Re: [isabelle] Occur-Check Lemma and Unifikations-Algorithmus



On 20.07.2011 20:19, Anja Gerbes wrote:
I am working with Isabelle, but in the following lemmas I cannot solve the problem. Can you tell me how I can complete the proof of the following lemma?


lemma subst_no_occ:
  shows "\<not>  occ (Var v) t
      \<Longrightarrow>  Var v \<noteq>  t
      \<Longrightarrow>  t \<triangleleft>  [(v,s)] = t"
    and "\<not>  occ_list (Var v) ts
      \<Longrightarrow>  (\<And>u. u \<in>  set ts
        \<Longrightarrow>  Var v \<noteq>  u)
      \<Longrightarrow>  apply_subst_list ts [(v,s)] = ts"
apply (induct rule: trm.inducts)
apply (simp_all)
...
done

If proofs get more complex, it is often a good idea, to use structured proofs instead of apply scripts (see the Isar Tutorial for an introduction, if you've have never worked with structured proofs).

So start your proof with

proof (induct rule: trm.inducts)

You can use Isabelle / Show Me / Cases in Proof General, to see which cases are there. It turns out, two of them are really easy:

proof (induct rule: trm.inducts)
  case Var then show ?case by simp
next
  case Nil_trm then show ?case by simp
next

Now, the two cases Fn and Cons_trm seem to be harder; neither simp nor auto can solve these directly; at least, as long as you don't give additional lemmas. At this point, you have multiple options, amongst others:

  - Split the proof into smaller steps, which might be easier to solve
  - Use find_theorems to find a useful lemma, which might already
    exist, but is not known to the various automatic solvers
  - Often quite useful: Try sledgehammer to find proofs automatically.
    Often the proof found by sledgehammer can also help you to identify
    lemmas which enable the simplifier to find a proof.

Let's have a look at Cons_trm.

next
  case Cons_term then show ?case
    apply simp

Still some goal left. How can we proceed? Hm, there is an "if" in the hypotheses:

 ~(if occ (Var v) trm then True else occ_list (Var v) list)

By default, the simplifier only expands an "if", if it can simplify the condition to either true or false. So it might help, if we tell Isabelle to do a case distinction on the condition:

    apply (cases "occ (Var v) trm")
    apply simp_all

>>> No subgoals!

Nice, that helped. Instead of using cases, We can also tell the simplifier to split the if and just use

    by (simp add: split_if)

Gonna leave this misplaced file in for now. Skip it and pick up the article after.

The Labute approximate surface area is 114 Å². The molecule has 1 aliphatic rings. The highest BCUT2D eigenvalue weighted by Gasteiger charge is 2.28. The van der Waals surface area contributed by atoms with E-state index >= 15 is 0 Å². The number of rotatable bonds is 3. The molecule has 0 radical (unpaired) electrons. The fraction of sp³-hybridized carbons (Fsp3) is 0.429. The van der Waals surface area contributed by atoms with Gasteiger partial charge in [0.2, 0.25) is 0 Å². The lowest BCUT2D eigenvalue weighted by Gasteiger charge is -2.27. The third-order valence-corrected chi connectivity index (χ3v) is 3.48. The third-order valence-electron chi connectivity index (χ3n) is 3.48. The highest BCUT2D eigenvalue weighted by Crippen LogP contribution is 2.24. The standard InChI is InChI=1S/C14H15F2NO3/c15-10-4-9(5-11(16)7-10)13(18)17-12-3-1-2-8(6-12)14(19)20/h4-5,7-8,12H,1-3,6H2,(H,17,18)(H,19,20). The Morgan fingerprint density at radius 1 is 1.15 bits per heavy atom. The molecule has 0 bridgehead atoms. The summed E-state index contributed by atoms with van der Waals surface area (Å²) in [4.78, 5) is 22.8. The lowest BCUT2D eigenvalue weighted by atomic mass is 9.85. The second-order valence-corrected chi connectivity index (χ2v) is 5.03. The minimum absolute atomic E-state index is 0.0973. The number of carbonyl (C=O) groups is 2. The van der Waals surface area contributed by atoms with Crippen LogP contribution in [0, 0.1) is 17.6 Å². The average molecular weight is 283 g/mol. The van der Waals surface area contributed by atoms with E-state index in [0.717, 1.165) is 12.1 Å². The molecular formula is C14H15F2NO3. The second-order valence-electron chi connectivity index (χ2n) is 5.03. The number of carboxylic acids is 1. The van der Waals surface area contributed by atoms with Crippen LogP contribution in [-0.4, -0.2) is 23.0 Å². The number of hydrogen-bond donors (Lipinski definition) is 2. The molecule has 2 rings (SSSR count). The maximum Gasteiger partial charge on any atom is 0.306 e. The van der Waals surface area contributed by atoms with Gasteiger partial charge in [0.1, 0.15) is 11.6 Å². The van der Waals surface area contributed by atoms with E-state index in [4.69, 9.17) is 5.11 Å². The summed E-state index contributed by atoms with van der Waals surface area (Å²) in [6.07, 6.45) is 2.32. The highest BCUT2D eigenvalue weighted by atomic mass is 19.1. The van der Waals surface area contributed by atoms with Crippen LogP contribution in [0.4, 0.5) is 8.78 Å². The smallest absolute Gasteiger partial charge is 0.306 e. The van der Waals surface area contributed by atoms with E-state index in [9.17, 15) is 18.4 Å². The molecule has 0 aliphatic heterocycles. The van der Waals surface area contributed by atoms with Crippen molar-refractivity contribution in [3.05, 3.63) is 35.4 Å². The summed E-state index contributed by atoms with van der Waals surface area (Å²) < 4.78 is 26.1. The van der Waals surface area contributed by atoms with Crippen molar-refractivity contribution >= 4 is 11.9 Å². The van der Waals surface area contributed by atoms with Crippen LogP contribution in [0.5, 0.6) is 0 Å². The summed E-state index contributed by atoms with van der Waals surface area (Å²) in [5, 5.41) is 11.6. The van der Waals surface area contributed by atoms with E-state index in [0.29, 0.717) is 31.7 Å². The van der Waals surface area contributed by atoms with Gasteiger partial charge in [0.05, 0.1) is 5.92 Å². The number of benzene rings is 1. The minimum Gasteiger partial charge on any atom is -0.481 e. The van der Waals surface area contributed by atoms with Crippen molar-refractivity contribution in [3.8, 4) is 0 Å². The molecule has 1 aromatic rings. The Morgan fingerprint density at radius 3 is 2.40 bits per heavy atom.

instead. Now, how can we solve the last goal? Maybe "split_if" also helps us here?

next
  case Fn then show ?case
    apply (simp add: split_if)

No, does not seem to suffice. What's left?

⟦(⋀u. u ∈ set list ⟹ Var v ≠ u) ⟹ apply_subst_list list [(v, s)] = list;
     ¬ list_ex (op = (Var v)) list ∧
     (¬ list_ex (op = (Var v)) list ⟶ ¬ occ_list (Var v) list)⟧
    ⟹ apply_subst_list list [(v, s)] = list

Let's try brute force and invoke "sledgehammer". If I run sledgehammer on my version of Isabelle, it finds the following proof (might be different in the Isabelle 2011 release):

    by (metis (full_types) list_ex_iff)

This is a perfectly valid proof, but often you can gain knowledge about Isabelle's library, if you take this proof to find a new proof with the simplifier. So replace the proof we have till now with

  by (simp add: list_ex_iff split_if)
qed

We're lucky, it works like a charm! Now, that we have found a proof, we can turn it into a really compact one: Each of our subgoals was solved with simp, so we replace the whole proof...qed block by

  by (induct rule: trm.inducts) (auto simp: list_ex_iff split_if)

(auto is much like the simplifier, but uses some more techniques and applies to all goals).

So, we now have found a really compact proof. But such a short, nice proof is often the result of some lengthy process. If you are proficient in Isabelle's library, you are considerably faster, but such knowledge comes only with experience.

And when you request help from others, it really helps, if you narrow your problem down. Instead of presenting the whole problem, just present the subgoal you are not able to solve; but provide enough context, that one can recreate what you have done. Exact questions have a much better chance to be answered.

If I would find a solution, how could I prove this lemma in Isabelle, then I could continue working on this and expand the following Lemma:

If you are sure that a lemma holds but you don't want to prove it right now, you can use "sorry" to fake a proof (as long as you are in quick'n'dirty mode). But of course, this always bears the risk that you build your later work on sand, not on a solid fundament ...

Greetings and HTH, Lars





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